Hyderabad (South India): Developing alternative but sustainable energy resources to save scarce fossil resources and understanding the dynamics of changing water cycles to improve ecosystems in South Asia.

These are the broad areas agreement for green-field collaborative research entered into by India and the UK shaving an investment of 14.7 million British Pounds.

The latest initiatives, just announced recently in New Delhi, are expected to further boost the bilateral ties between the two nations.

The bioenergy project envisages inventing energy products from plants and algae alternative to fossil fuels, with a funding of 10 million BP. The research is expected to help both the countries.

The UK Biotechnology and Biological Sciences Research Council (BBSRC) and the Indian Government’s Department of Biotechnology (DBT) have agreed to jointly fund the research for sustainable bioenergy.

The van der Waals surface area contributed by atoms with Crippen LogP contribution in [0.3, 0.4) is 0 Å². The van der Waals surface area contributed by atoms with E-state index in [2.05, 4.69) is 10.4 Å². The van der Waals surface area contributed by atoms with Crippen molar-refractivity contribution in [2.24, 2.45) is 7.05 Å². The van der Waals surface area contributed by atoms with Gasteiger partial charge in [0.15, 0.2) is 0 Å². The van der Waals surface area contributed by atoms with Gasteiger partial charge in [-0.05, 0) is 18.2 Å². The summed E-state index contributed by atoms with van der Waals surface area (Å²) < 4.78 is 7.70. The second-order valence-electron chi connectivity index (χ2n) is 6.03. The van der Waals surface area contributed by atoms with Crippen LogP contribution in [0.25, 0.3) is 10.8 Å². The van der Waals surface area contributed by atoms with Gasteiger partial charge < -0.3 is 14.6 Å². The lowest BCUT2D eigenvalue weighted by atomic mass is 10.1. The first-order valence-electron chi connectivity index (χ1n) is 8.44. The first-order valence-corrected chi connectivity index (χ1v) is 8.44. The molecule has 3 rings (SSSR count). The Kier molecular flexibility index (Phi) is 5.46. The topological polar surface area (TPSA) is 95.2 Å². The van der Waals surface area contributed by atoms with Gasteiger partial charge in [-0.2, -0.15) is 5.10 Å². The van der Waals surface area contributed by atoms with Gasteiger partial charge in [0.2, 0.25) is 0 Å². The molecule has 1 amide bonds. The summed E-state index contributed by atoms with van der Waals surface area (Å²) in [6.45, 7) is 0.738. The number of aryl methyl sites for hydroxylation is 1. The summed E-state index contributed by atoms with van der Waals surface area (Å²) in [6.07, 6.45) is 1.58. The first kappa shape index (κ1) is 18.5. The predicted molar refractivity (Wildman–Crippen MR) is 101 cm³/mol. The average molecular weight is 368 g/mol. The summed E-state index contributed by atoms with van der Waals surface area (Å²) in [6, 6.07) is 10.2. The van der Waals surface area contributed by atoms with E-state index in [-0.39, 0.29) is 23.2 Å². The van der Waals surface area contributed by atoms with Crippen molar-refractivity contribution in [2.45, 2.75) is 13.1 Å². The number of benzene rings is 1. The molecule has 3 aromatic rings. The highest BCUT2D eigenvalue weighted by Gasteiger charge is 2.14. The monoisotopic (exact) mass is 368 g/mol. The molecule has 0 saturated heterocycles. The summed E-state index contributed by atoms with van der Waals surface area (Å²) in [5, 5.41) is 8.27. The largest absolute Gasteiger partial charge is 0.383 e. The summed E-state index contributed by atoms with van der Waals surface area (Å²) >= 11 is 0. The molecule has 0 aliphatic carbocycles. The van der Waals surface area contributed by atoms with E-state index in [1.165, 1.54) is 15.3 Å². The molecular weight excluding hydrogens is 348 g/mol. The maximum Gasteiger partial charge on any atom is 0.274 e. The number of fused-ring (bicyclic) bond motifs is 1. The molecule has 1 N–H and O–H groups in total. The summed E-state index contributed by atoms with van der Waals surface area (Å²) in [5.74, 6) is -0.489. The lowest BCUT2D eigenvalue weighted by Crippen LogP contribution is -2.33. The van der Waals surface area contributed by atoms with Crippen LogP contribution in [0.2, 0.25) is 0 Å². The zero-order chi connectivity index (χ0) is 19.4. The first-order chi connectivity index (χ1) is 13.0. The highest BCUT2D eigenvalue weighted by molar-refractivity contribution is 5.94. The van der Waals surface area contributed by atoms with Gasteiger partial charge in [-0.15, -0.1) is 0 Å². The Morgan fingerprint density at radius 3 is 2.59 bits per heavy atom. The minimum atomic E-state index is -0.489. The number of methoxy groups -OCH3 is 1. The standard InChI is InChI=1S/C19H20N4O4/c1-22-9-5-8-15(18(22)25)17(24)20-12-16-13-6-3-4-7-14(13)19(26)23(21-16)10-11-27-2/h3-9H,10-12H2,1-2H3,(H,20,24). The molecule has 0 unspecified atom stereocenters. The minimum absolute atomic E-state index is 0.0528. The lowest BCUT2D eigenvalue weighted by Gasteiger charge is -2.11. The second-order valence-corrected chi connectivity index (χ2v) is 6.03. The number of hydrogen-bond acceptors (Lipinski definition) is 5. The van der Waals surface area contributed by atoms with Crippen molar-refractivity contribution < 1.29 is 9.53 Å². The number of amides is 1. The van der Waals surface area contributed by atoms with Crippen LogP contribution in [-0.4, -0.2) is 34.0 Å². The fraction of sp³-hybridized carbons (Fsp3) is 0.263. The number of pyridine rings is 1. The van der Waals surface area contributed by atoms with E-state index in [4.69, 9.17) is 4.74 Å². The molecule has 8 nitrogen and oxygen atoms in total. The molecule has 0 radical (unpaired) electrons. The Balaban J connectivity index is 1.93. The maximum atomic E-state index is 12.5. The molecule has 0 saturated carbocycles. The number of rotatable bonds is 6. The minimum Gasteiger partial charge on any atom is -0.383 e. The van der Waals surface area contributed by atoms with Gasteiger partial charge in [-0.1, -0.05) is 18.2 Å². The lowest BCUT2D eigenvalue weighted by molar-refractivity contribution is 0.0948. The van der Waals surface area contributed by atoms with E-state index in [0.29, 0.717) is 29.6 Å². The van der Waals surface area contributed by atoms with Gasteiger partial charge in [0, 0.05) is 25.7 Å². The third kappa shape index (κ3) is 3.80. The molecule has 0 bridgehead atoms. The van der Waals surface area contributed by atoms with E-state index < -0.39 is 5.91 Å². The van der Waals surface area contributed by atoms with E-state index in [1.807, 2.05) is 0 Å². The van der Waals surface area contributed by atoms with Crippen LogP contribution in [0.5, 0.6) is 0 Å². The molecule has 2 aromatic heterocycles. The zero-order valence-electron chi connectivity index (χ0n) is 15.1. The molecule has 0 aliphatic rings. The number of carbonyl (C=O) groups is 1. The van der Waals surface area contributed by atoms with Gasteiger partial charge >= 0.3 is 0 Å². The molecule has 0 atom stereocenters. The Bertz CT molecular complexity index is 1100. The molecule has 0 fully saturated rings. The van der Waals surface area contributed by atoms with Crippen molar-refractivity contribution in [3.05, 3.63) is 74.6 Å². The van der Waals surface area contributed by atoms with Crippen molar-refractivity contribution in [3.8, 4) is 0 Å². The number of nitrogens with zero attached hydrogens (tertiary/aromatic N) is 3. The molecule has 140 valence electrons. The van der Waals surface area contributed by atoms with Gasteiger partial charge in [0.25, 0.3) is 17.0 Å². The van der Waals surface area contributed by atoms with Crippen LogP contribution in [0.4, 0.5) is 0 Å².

“ It will support collaborative science which aims to solve shared problems in the production and processing of plants and algae for bioenergy, research that could help both nations develop sustainable alternatives to fossil fuels,” according to UK Universities and Science Minister David Willetts who was here recently in India.

On the other hand, the UK’s Natural Environment Research Council (NERC) and India’s Ministry of Earth Sciences (MOES) will jointly fund £4.7 million for research into the pattern of changing water cycles in South Asia.

In this connection, Prof. Paul Boyle, Chief Executive of the Economic & Social Research Council (ESRC) and Rob Lynes, British Council’s Director in India, on behalf of UKIERI, signed a statement of intent to work together towards a new PhD partnering initiative between the UK and India.